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Communications Under the SeasThe Evolving Cable Network and Its Implications$
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Bernard Finn and Daqing Yang

Print publication date: 2009

Print ISBN-13: 9780262012867

Published to MIT Press Scholarship Online: August 2013

DOI: 10.7551/mitpress/9780262012867.001.0001

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Bridging the Gap: The Cable and Its Challengers, 1918–1988

Bridging the Gap: The Cable and Its Challengers, 1918–1988

Chapter:
(p.25) 3 Bridging the Gap: The Cable and Its Challengers, 1918–1988
Source:
Communications Under the Seas
Author(s):

Jonathan Reed Winkler

Publisher:
The MIT Press
DOI:10.7551/mitpress/9780262012867.003.0028

This chapter surveys how the value and vulnerability of cables manifested in 1918, and how fiber-optic cables changed the industry altogether in 1988. The sequential rise of the telegraph cable, shortwave radio, the fiber-optic cable, and others are signs of the resilience of the cable industry despite their age. The chapter explores what brought about the end of the telegraph cable, and the emergence of the copper telephone cable era. In a subsequent era, telephone cables crossed expanses of water such as the English Channel. This proved inefficient over long distances, however, and solutions were sought by the industry. The first transatlantic telephone cable (TAT) became operational around 1956. By the development of TAT-5, the bandwidth capacity of the cables had increased tremendously. The final advancement in coaxial telephone cables, as portrayed in the chapter, came in the mid-1970s, and satellite communications had begun to affect cable development at the time.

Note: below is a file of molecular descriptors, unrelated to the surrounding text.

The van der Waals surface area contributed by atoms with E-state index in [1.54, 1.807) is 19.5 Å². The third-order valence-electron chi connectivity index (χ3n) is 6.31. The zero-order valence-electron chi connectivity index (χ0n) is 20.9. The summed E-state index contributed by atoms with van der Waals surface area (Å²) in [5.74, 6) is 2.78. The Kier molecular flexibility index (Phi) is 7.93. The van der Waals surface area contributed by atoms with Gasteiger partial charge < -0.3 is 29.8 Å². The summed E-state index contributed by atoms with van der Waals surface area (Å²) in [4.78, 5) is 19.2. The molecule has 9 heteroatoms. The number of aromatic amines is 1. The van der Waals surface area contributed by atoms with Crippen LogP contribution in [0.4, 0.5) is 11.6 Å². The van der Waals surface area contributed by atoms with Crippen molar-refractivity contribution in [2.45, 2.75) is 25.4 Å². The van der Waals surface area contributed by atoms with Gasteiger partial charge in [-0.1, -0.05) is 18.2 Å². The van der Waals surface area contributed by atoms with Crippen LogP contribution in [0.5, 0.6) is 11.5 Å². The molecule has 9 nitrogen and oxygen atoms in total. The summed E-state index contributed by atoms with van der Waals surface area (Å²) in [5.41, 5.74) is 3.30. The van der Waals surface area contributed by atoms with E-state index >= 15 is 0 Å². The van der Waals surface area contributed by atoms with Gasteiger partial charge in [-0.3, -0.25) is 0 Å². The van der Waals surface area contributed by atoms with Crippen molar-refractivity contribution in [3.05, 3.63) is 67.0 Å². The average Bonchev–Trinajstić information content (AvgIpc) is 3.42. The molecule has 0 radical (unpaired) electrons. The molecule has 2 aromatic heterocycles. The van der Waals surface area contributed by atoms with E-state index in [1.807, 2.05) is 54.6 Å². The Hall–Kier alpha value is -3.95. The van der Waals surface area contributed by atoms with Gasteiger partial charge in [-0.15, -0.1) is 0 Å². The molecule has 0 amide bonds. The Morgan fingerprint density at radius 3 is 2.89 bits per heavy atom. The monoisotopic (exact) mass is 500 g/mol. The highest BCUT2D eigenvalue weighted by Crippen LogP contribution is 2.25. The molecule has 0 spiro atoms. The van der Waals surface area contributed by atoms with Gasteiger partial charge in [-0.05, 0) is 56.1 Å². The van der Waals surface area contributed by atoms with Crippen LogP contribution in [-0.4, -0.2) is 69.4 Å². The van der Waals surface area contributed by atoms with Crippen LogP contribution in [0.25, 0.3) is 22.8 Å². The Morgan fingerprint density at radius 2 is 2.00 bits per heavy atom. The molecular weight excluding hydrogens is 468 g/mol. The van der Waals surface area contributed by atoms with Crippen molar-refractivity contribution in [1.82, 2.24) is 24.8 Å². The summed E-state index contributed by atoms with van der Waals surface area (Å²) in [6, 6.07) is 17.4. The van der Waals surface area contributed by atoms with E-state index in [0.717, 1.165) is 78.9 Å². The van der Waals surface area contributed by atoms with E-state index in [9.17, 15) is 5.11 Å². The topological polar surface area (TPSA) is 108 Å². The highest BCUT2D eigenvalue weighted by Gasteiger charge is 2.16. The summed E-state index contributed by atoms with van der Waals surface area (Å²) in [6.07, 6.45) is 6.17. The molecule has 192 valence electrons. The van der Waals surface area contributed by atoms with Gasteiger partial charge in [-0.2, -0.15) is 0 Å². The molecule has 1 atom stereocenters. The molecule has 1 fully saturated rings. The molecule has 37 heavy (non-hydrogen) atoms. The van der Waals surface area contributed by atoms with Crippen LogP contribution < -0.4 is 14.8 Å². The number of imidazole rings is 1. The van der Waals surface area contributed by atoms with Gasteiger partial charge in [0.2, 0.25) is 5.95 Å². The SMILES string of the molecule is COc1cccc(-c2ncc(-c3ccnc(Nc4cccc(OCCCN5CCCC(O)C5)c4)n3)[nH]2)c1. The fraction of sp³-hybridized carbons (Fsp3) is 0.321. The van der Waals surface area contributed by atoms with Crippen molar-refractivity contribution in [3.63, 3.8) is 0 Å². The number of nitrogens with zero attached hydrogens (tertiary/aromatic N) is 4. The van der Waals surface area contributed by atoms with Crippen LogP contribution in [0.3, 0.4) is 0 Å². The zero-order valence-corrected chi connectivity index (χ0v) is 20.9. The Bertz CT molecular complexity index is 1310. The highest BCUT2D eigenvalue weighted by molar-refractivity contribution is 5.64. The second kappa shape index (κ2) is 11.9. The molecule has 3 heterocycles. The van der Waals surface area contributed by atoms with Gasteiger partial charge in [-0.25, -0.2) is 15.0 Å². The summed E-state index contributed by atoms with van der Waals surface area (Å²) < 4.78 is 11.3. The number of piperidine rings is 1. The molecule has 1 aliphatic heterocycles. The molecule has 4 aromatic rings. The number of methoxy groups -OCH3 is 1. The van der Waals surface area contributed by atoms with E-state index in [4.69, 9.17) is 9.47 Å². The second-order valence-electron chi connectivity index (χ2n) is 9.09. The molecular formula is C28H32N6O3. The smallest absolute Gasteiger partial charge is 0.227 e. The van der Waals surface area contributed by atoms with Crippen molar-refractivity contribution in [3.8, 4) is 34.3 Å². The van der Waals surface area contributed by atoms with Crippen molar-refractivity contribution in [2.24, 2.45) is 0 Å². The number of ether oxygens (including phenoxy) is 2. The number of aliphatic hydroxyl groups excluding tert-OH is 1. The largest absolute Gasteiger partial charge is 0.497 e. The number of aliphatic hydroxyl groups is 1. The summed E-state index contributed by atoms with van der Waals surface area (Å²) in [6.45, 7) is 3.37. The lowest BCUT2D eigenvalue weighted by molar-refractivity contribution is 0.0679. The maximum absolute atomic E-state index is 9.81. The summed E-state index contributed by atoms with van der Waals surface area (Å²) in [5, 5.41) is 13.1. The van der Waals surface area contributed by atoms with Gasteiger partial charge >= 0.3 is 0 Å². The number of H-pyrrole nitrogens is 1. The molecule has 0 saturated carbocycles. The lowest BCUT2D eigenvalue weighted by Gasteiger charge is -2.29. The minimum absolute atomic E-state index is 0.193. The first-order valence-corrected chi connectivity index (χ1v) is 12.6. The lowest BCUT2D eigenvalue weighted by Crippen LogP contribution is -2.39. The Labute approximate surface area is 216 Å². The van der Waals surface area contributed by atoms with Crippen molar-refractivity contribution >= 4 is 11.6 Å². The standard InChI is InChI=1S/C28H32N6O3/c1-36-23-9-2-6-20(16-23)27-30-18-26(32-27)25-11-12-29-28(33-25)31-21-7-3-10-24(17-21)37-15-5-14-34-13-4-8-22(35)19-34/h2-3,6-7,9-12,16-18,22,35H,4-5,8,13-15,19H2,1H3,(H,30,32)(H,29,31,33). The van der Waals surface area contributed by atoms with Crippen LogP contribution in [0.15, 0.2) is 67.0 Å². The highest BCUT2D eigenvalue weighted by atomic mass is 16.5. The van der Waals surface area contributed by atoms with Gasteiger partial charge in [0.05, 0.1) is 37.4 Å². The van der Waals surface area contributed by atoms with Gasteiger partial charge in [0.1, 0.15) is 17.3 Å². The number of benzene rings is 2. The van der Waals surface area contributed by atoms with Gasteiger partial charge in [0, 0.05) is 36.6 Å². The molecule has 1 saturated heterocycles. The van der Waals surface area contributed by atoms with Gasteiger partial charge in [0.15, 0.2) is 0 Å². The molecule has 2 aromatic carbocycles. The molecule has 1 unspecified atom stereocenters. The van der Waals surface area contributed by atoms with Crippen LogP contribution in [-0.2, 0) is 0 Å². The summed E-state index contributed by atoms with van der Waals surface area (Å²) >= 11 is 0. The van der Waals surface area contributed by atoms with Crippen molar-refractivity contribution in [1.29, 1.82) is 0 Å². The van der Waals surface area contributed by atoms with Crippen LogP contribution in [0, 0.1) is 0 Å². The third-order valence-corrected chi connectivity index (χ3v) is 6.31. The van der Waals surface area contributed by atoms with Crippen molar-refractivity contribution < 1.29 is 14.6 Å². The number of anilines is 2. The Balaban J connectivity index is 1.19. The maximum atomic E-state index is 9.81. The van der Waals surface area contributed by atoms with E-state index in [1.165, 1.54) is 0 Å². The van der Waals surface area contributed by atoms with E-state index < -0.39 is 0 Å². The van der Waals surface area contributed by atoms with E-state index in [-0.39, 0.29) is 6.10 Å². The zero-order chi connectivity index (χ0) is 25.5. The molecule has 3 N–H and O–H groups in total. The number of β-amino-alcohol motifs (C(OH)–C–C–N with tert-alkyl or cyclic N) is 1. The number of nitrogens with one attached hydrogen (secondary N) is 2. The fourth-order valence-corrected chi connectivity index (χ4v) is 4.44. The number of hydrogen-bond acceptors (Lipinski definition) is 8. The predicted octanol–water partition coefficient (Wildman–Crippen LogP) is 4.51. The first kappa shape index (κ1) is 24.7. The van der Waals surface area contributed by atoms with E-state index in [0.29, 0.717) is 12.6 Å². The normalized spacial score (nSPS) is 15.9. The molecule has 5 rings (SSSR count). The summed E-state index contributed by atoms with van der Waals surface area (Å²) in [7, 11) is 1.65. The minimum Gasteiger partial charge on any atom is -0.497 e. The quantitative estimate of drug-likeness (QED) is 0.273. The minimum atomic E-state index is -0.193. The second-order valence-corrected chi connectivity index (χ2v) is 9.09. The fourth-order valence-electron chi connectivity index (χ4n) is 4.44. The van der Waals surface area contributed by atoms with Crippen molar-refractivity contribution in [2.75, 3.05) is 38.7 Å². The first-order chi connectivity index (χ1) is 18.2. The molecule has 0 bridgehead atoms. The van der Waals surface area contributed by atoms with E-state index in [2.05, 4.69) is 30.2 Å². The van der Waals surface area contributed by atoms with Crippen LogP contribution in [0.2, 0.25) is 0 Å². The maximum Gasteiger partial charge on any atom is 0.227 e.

Keywords:   fiber-optic cables, telegraph cable, shortwave radio, cable industry, copper telephone cable era, English Channel, transatlantic telephone cable, TAT

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